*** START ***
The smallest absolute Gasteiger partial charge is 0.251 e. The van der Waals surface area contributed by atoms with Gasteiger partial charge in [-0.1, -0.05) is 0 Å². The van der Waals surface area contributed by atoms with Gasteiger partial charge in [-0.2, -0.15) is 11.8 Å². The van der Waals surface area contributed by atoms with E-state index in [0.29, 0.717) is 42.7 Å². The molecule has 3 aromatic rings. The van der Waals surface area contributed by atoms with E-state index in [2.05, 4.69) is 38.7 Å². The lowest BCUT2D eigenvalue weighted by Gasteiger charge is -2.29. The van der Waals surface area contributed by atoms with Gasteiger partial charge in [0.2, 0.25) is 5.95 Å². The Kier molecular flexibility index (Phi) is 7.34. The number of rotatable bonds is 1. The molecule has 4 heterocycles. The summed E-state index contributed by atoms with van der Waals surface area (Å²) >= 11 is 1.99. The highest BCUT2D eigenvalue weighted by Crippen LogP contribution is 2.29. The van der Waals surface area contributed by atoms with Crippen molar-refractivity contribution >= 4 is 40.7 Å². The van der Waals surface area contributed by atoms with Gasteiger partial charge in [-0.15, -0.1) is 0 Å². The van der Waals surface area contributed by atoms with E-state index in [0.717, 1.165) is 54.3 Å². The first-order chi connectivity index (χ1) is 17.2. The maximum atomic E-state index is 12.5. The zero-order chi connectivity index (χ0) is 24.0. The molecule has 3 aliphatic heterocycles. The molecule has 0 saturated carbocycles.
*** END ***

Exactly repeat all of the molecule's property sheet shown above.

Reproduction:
The smallest absolute Gasteiger partial charge is 0.251 e. The van der Waals surface area contributed by atoms with Gasteiger partial charge in [-0.1, -0.05) is 0 Å². The van der Waals surface area contributed by atoms with Gasteiger partial charge in [-0.2, -0.15) is 11.8 Å². The van der Waals surface area contributed by atoms with E-state index in [0.29, 0.717) is 42.7 Å². The molecule has 3 aromatic rings. The van der Waals surface area contributed by atoms with E-state index in [2.05, 4.69) is 38.7 Å². The lowest BCUT2D eigenvalue weighted by Gasteiger charge is -2.29. The van der Waals surface area contributed by atoms with Gasteiger partial charge in [0.2, 0.25) is 5.95 Å². The Kier molecular flexibility index (Phi) is 7.34. The number of rotatable bonds is 1. The molecule has 4 heterocycles. The summed E-state index contributed by atoms with van der Waals surface area (Å²) >= 11 is 1.99. The highest BCUT2D eigenvalue weighted by Crippen LogP contribution is 2.29. The van der Waals surface area contributed by atoms with Crippen molar-refractivity contribution >= 4 is 40.7 Å². The van der Waals surface area contributed by atoms with Gasteiger partial charge in [-0.15, -0.1) is 0 Å². The van der Waals surface area contributed by atoms with E-state index in [0.717, 1.165) is 54.3 Å². The first-order chi connectivity index (χ1) is 17.2. The maximum atomic E-state index is 12.5. The zero-order chi connectivity index (χ0) is 24.0. The molecule has 3 aliphatic heterocycles. The molecule has 0 saturated carbocycles.